Maurice Blanchot and the Literature of Transgression by John Gregg

By John Gregg

During this booklet, the 1st in English dedicated solely to Maurice Blanchot, John Gregg examines the tricky interplay among the 2 different types of discourse, serious and fictional, that include this writer's hybrid oeuvre. the result's a lucid creation to the concept of 1 of crucial figures at the French highbrow scene of the earlier half-century.

Gregg organizes his dialogue round the idea of transgression, which Blanchot himself took over from Georges Bataille--most palpably in his interpretation of the parable of Orpheus--as a paradigm in a position to accounting for the relationships that exist within the textual economies shaped by means of writer, paintings, and reader. Chapters at the severe paintings handle such concerns as Blanchot's ambivalent perspective towards the speculative dialectic of Hegelianism, his thematization of literature's involvement with loss of life, and the legendary and Biblical figures he makes use of to painting the acts of interpreting and writing. Gregg additionally plays prolonged shut readings of 2 consultant works of fiction, Le Très-Haut and L'Attente l'oubli, with the intention to hint Blanchot's evolution as a writer of narratives and to check how his fiction should be obvious as constituting a mise en oeuvre of the worries he treats in his feedback. The e-book concludes with an evaluation of Blanchot's position within the fresh historical past of French severe conception.

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The English phrase “suicide victim” aptly describes this transformation from active to passive: whoever resolves to kill himor-herself ultimately becomes one who submits passively to death and awaits its approach. WRITING AND DEATH 37 The contradictory pair of terms, active and passive, organizes Blanchot’s interpretation of Kafka’s enigmatic statement that writing was somehow linked to the aptitude of knowing how to die. 8 The first statement, to die in order to be able to write, indicates that a close rapport with death is a prerequisite for writing and suggests the writer’s attitude of passive patience as he approaches the origin of the work.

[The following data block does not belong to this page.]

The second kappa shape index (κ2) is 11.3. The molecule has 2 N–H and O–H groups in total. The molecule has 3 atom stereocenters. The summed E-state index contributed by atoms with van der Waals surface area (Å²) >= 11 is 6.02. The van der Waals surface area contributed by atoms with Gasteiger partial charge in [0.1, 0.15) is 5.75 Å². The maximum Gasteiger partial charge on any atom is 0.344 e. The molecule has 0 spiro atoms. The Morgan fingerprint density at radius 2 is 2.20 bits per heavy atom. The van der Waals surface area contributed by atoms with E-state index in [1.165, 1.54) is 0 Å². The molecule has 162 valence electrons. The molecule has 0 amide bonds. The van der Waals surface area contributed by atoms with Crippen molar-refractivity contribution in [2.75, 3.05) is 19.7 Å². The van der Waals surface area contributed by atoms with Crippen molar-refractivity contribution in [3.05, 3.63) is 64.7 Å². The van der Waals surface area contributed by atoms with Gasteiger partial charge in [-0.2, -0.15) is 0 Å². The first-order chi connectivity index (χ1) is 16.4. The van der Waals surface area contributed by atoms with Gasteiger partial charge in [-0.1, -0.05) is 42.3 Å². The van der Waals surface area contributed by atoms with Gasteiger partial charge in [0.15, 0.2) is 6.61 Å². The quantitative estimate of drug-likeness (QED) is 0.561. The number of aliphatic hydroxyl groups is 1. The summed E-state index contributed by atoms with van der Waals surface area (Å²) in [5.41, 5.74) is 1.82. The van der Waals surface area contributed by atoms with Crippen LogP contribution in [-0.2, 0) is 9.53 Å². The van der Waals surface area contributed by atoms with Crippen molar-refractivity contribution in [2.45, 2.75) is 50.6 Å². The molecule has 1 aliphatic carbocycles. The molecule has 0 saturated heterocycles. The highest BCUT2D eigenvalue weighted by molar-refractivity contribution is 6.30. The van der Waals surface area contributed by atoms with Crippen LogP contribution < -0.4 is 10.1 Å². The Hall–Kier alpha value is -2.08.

Their attempt to domesticate death by taking their own life constitutes an act of power. Constructive negativity, however, is a restricted instance of le mourir, which falls outside the aims of any project. All efforts to have mastery over le mourir, to personalize it and render it present are futile. Suicide is an Acte inespéré (sans espoir) d’unifier la duplicité de la mort et de réunir en une seule fois, par une décision d’impatience, les répétitions éternelles de ce qui, mourant, ne meurt pas.

303)26 The subject of the self-portrait cannot pronounce his own Lazare, veni foras; only a future reader can. And there are as many Lazaruses summoned up by reading as there are readers. The book is a monument, but an empty one. It is not a resting place from which surges forth an integral, inviolate self. This has been dispersed; no one in particular is there. Homo absconditus. The other figure that haunts the writing of self-portraits, the episode of Socrates’ death, places the meditation on the question of death as a possibility within a philosophical rather than a theological framework.

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